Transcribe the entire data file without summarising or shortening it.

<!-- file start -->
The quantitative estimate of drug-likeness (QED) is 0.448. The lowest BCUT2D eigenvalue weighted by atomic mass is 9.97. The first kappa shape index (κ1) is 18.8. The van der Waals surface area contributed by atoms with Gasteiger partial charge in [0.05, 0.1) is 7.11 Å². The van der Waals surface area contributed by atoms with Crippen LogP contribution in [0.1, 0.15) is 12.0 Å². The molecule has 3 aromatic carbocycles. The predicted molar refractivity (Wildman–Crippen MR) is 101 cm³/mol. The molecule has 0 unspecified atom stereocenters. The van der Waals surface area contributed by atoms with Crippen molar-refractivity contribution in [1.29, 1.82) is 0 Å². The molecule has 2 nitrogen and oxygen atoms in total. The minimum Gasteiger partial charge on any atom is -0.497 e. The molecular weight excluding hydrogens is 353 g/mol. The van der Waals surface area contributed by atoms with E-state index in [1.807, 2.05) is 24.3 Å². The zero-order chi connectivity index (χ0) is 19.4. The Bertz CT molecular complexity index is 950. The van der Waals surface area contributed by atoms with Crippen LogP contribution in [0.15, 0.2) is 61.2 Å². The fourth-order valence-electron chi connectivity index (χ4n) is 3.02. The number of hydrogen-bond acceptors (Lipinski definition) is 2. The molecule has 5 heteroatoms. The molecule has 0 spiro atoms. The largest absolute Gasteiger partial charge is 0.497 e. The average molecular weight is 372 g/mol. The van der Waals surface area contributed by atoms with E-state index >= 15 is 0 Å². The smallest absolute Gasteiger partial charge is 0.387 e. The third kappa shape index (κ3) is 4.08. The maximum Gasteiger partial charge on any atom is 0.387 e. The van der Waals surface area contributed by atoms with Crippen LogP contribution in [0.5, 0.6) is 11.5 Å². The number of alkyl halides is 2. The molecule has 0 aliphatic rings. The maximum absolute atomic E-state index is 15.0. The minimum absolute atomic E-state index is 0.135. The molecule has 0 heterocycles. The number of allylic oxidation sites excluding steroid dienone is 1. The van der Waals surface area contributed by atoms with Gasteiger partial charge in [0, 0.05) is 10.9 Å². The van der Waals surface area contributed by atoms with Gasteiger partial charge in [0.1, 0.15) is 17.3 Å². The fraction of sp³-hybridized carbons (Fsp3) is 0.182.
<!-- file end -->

The quantitative estimate of drug-likeness (QED) is 0.448. The lowest BCUT2D eigenvalue weighted by atomic mass is 9.97. The first kappa shape index (κ1) is 18.8. The van der Waals surface area contributed by atoms with Gasteiger partial charge in [0.05, 0.1) is 7.11 Å². The van der Waals surface area contributed by atoms with Crippen LogP contribution in [0.1, 0.15) is 12.0 Å². The molecule has 3 aromatic carbocycles. The predicted molar refractivity (Wildman–Crippen MR) is 101 cm³/mol. The molecule has 0 unspecified atom stereocenters. The van der Waals surface area contributed by atoms with Crippen molar-refractivity contribution in [1.29, 1.82) is 0 Å². The molecule has 2 nitrogen and oxygen atoms in total. The minimum Gasteiger partial charge on any atom is -0.497 e. The molecular weight excluding hydrogens is 353 g/mol. The van der Waals surface area contributed by atoms with E-state index in [1.807, 2.05) is 24.3 Å². The zero-order chi connectivity index (χ0) is 19.4. The Bertz CT molecular complexity index is 950. The van der Waals surface area contributed by atoms with Crippen LogP contribution in [0.15, 0.2) is 61.2 Å². The fourth-order valence-electron chi connectivity index (χ4n) is 3.02. The number of hydrogen-bond acceptors (Lipinski definition) is 2. The molecule has 5 heteroatoms. The molecule has 0 spiro atoms. The largest absolute Gasteiger partial charge is 0.497 e. The average molecular weight is 372 g/mol. The van der Waals surface area contributed by atoms with E-state index >= 15 is 0 Å². The smallest absolute Gasteiger partial charge is 0.387 e. The third kappa shape index (κ3) is 4.08. The maximum Gasteiger partial charge on any atom is 0.387 e. The van der Waals surface area contributed by atoms with Crippen LogP contribution in [0.5, 0.6) is 11.5 Å². The number of alkyl halides is 2. The molecule has 0 aliphatic rings. The maximum absolute atomic E-state index is 15.0. The minimum absolute atomic E-state index is 0.135. The molecule has 0 heterocycles. The number of allylic oxidation sites excluding steroid dienone is 1. The van der Waals surface area contributed by atoms with Gasteiger partial charge in [0, 0.05) is 10.9 Å². The van der Waals surface area contributed by atoms with Gasteiger partial charge in [0.1, 0.15) is 17.3 Å². The fraction of sp³-hybridized carbons (Fsp3) is 0.182.